It is our aspiration to preserve the natural tooth substance and to preserve teeth for a lifetime. Unfortunately, this is not always possible. In the worst case teeth are lost. Then the missing teeth should be replaced quickly. Apart from cosmetic reasons and possible problems with food intake, the remaining teeth migrate into the gaps over time. This can lead to Malocclusion and inappropriate stress on the joint, which can lead to problems.
There are different ways to replace teeth. Crowns and bridges can replace single teeth, partial or full dentures replace more teeth. A distinction is made between fixed and removable dentures. The aim should be to regain a functional and aesthetical dental arch. Alternatively, in the event of tooth loss, it is of course always possible to use dental implants.
Both crowns and most bridges are fixed prosthetic devices. Unlike removable devices such as dentures, which you can take out and clean daily, crowns and bridges are cemented onto existing teeth or implants, and can only be removed by a dentist.
Different materials are used, depending on the aesthetic requirements. All-ceramic crowns and bridges are the most aesthetically pleasing option.
A crown is used to entirely cover or “cap” a damaged tooth. Besides strengthening a damaged tooth, a crown can be used to improve its appearance, shape or alignment.
Crowns can be distinguished from partial crowns or onlays, which do not completely cover the tooth. An onlay is always to be preferred if intact parts of the natural tooth can still be preserved. This protects the pulp, i.e. the tooth nerve.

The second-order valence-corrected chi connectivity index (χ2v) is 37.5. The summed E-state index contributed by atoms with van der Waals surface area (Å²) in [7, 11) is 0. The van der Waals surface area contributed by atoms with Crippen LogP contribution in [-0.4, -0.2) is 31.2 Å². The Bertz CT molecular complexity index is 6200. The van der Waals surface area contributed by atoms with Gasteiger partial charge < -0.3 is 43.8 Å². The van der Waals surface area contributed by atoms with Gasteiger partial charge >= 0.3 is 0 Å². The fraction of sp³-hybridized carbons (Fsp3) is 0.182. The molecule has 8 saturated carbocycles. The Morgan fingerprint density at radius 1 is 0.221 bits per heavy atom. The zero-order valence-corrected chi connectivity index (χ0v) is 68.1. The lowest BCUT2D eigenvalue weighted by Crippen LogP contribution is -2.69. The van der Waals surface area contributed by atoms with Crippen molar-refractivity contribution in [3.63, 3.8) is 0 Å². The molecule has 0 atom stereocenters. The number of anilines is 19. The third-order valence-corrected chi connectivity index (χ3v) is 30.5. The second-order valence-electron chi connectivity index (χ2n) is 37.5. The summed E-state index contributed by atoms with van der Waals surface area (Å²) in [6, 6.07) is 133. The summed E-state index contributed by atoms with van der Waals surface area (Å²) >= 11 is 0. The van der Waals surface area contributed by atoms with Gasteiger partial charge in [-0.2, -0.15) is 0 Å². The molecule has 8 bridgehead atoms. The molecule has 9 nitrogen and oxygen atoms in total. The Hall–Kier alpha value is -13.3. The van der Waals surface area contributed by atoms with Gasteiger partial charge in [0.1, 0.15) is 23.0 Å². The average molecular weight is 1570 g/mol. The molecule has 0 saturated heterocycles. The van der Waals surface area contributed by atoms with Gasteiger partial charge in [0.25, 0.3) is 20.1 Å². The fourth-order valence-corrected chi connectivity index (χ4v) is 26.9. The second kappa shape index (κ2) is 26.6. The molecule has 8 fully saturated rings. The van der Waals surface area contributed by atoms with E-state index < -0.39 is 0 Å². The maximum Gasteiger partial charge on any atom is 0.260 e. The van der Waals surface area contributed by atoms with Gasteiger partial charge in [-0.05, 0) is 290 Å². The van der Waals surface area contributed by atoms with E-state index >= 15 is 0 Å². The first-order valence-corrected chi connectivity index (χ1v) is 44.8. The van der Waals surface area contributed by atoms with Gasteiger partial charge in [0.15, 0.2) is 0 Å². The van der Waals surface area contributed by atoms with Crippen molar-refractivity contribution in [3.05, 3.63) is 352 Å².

Gaps between teeth can be fixed by bridges if the adjacent teeth are firmly anchored in the bone. These teeth are prepared to be covered by crowns. The bridge is then fabricated in the laboratory and the missing tooth is shaped with a convex pontic at the base. After cementing the bridge in the mouth, it is not recognizable that a tooth was missing in that position.
Two types of removable dentures are available — complete and partial dentures. Complete dentures are used when all teeth are missing, while partial dentures are used when some natural teeth remain.
The most important anchorage types for dentures are telescopes (double crowns), attachments and clasps. Compared to telescopes and attachments, clasps have the disadvantage of being visible and putting unphysiological strain on the teeth. Telescopes, on the other hand, are the type of anchorage that exerts the most physiological load on the abutment teeth.
Full dentures are indicated when natural teeth are no longer present. A full denture is held in place by the suction power and muscles of the mouth. To ensure an optimal hold, high-precision impressions of the oral cavity and soft tissues must be taken. The expansion of the denture base plays a decisive role for the hold.
Especially in the lower jaw, a massive reduction of the jaw bone (atrophy) can occur after a few years of edentulism. To prevent this and to optimize the dentures precise fit, full dentures can be anchored via implants.